Last week we looked at why Jesus had to suffer. We saw his suffering was not a tragedy but a triumph of God and a triumph for mankind. Through Christ’s suffering, God demonstrated His power, His provision and preeminence to rescue us from our sin. But for those who don’t understand mankind’s need for forgiveness of sin, Christ’s suffering appears pointless and tragic.
Forgiveness is nonetheless practiced by most on a human level in order to get along. But for us who believe in God, we are concerned with God’s forgiveness of our wrongdoings also. We realize that when we die, we will meet our Creator, Who holds us accountable for the way we lived, the way we treated others and the way we related to Him. And because none of us are perfect, God’s forgiveness of our sins in this life is vital to our standing with Him in eternity.
Someone tells the story about a pastor who hired a new associate. He wanted to build a friendship with the associate before they began working together. The associate loved hunting, so the pastor drove with him to a nearby farm to shoot rodents.
On the drive up, the pastor explained, “The owner of this farm used to be a member of our church. He left the church over a dispute with other members, but we were on good terms. But just in case, I want to talk with him before we hunt on farm.”
When then arrived, the associate stayed in the car, while the pastor walked 50 yards to the farmhouse. They greeted each other and caught up on old times. Then the pastor asked permission to hunt on his farm. The farmer agreed but asked the pastor to do him a favor.
The farm said, “I’ve got a very sick horse, and I need to put him out of his misery. But he’s been with the family for so long that I can’t do it. In fact, he is fenced right near where you’re parked. When you go hunting, can you help me put him out of his misery?”
The pastor hesitated, but agreed. On his walk back to the car, the he decided to have some fun with his associate. When he got into the car, he acted furious and said, “I can’t believe that man is still bitter. No only is he still angry at the people who was in conflict with him, but he blames me for the whole episode. I’m so mad, I can shoot his horse.” With that, he pulled out his rifle, took aim, and shot the horse dead.
Before, he could turn around to see the reaction on his associate’s face, his associate pulled out a rifle, took aim, and said, “And I’ve got his cow.” Bang!
By killing the cow, who did the associate wrong, the cow or the farmer? He killed the cow, but he wronged the owner. He needed forgiveness from the owner. And God, by right or creation, is the Owner over all. Note this: “Whenever we mistreat another person (i.e. spouse, child, coworker, classmate, etc.), we wrong God. And we need forgiveness from God!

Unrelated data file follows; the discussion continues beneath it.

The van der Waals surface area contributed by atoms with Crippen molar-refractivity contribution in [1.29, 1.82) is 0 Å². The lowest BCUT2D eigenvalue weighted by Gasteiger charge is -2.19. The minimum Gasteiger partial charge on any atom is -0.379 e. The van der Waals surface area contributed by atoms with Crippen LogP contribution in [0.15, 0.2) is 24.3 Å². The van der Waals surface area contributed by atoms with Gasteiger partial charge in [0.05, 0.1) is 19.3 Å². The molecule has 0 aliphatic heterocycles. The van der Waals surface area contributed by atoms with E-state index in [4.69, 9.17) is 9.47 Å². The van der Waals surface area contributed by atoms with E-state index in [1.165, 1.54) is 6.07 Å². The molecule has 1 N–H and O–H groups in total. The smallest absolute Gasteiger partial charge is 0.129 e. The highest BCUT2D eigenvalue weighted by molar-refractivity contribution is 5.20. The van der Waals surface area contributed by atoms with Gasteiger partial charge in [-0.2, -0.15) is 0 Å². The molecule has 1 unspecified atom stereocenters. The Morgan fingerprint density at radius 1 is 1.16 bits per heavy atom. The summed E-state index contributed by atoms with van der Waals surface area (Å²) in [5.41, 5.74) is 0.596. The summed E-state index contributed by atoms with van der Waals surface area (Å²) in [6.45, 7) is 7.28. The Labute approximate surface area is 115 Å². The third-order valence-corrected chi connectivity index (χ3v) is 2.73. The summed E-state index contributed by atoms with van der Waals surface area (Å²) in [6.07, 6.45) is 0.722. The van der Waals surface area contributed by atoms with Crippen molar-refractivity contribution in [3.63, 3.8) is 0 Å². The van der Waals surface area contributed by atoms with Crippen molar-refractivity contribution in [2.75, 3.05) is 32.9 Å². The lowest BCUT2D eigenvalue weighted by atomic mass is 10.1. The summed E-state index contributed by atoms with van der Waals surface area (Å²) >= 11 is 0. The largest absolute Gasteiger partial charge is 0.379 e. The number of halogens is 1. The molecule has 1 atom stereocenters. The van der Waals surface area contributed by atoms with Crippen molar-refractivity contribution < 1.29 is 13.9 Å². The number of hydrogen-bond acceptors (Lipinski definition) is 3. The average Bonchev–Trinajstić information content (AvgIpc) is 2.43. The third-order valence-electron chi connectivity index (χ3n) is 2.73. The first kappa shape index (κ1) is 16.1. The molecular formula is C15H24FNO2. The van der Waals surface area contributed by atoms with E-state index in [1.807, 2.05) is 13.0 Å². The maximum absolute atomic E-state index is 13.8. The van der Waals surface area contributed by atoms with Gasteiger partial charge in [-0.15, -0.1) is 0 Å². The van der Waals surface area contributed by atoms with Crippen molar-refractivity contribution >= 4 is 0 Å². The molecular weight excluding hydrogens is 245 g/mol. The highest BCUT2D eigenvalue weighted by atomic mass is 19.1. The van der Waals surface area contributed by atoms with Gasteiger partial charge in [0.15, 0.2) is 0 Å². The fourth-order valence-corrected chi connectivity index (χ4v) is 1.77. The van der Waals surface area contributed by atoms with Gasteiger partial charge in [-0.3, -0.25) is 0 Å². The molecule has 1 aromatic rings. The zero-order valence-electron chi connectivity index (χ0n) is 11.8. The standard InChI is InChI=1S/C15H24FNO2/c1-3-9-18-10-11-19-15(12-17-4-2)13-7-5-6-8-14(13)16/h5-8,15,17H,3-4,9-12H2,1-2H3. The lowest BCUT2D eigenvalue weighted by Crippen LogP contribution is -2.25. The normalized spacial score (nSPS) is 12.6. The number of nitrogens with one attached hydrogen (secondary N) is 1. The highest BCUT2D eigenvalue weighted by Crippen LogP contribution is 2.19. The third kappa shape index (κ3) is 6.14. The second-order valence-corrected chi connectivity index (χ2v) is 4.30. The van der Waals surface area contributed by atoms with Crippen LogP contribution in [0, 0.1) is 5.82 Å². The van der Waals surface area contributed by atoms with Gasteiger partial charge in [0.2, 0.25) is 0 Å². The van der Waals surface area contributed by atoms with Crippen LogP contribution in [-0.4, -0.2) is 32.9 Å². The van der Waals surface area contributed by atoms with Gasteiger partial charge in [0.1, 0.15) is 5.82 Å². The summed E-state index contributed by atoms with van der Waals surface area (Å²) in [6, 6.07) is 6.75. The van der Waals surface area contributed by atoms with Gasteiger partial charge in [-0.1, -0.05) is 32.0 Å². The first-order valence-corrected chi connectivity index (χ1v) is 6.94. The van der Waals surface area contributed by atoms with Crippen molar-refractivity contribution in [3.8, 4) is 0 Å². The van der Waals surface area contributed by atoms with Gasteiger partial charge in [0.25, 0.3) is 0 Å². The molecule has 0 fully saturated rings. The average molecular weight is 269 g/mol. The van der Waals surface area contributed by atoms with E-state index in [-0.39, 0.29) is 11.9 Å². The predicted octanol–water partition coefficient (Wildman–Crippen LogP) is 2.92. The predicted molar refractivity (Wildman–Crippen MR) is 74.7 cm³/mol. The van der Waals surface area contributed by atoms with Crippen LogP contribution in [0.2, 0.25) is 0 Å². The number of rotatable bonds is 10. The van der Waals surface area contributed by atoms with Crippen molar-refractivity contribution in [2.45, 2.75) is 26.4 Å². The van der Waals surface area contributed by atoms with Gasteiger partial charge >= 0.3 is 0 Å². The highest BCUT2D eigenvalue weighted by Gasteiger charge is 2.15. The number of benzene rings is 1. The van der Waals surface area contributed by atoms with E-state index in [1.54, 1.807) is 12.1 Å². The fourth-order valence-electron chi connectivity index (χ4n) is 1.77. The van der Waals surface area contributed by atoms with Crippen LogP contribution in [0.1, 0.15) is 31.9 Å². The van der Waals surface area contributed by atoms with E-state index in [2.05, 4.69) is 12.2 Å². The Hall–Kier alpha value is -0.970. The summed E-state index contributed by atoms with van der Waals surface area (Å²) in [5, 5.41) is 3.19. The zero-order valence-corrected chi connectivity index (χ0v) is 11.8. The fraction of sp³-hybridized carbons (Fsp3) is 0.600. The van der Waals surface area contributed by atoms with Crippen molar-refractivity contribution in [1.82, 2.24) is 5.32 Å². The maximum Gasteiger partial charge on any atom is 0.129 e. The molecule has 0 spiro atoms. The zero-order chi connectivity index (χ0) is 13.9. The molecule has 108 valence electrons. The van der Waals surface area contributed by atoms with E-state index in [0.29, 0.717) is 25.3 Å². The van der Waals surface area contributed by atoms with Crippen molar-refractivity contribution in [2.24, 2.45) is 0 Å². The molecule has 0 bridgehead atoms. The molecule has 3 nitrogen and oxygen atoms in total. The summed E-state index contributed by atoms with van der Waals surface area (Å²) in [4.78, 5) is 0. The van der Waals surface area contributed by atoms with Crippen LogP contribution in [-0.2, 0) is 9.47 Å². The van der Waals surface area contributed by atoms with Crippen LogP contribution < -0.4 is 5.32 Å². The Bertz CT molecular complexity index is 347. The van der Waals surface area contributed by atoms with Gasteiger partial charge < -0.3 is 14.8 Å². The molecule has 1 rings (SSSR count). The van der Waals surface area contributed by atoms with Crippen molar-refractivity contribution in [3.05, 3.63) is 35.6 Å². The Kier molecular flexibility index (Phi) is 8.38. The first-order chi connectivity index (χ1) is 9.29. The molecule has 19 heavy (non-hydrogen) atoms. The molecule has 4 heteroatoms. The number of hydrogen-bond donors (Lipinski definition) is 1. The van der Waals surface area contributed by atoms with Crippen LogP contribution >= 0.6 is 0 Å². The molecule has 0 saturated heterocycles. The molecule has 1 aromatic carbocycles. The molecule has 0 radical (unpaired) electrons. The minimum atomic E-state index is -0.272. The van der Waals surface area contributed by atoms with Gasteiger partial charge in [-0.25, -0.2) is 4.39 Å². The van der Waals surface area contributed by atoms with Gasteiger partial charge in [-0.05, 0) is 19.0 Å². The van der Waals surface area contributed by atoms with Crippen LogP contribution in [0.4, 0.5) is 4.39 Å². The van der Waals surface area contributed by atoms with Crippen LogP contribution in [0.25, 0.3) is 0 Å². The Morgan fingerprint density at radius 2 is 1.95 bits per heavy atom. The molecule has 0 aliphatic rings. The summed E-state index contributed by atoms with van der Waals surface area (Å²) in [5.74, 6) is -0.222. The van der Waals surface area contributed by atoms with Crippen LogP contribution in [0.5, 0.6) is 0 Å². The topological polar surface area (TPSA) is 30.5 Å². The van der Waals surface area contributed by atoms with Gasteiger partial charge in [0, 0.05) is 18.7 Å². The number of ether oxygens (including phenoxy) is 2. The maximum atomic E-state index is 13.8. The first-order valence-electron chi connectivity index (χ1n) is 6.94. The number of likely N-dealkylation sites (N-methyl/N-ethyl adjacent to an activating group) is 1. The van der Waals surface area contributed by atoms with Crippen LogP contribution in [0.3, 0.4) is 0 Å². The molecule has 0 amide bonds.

That’s why David, who took advantage of Bathsheba and killed her husband to cover his tracks, said in Psalm 51:4, “Against you, you only, [God], have I sinned and done what is evil in your sight….” We want to say, “But David, you took advantage of Bathsheba, and you killed her husband. How can you say you only wronged God?” Because God is the Owner of Bathsheba and her husband by right of creation. In the end, all of our actions are accountable to God.
You might want to note this: “What we believe does not determine what is true. What is true determines what is true.” You don’t believe in God, and you don’t believe your actions are accountable to Him. That doesn’t mean there isn’t a God or that you are not accountable to Him. I believe in God, and I believe my actions are accountable to Him. But that doesn’t mean there is a God or that I am accountable to Him. Whether there truly is a God who holds us accountable for our actions is what determines whether there is a God and whether we are accountable to Him.
Someone asks, “If a tree falls in the forest, and no one is around to hear it, does the tree make a sound?” Or, “If a tree falls in the forest, and no one is around to see it, did the tree fall in the forest?” The answer to both questions are “yes.” Whether we hear it, see it or believe it, does not change whether the tree fell in the forest.
The Bible doesn’t say that God only holds us accountable for our actions if we have heard, seen or believed there is a God. The Bible tells us, God holds us accountable for our actions. That may not be terrible news if you are someone who lives a perfect life. The problem is, no one has ever lived a perfect life. So God’s forgiveness is vital to our standing with God in eternity, since we are accountable to Him.
Our text is Luke 23:26-43. From this passage, we can discover how to receive God’s forgiveness of our sins.
We see many people present at the crucifixion of Jesus Christ. But only one was guaranteed forgiveness of his sins and promised paradise. Wow. All others missed it. We don’t want to miss it. Let’s look at each person or group of people and see why only one received the assurance of forgiveness.
First, those who serve Christ out of compulsion are not guaranteed forgiveness. Vs. 26
Simon of Cyrene was forced to carry the cross for Christ. He didn’t know who Jesus Christ was and why he was condemned to die on the cross. Maybe he heard rumors from the crowd just before he was drafted to help Jesus. But he did help Jesus, and we would think, though incorrectly, that by helping Jesus he would receive assurance of forgiveness.
Many people help Jesus, without knowing who Jesus really is and for what reason he suffered and died. Mormon missionaries, Jehovah’s Witnesses, even some priests and pastors, serve Jesus with their lives, and never receive the assurance of forgiveness. Fear or guilt forces their involvement in missionary work, the door-to-door witnessing and church work.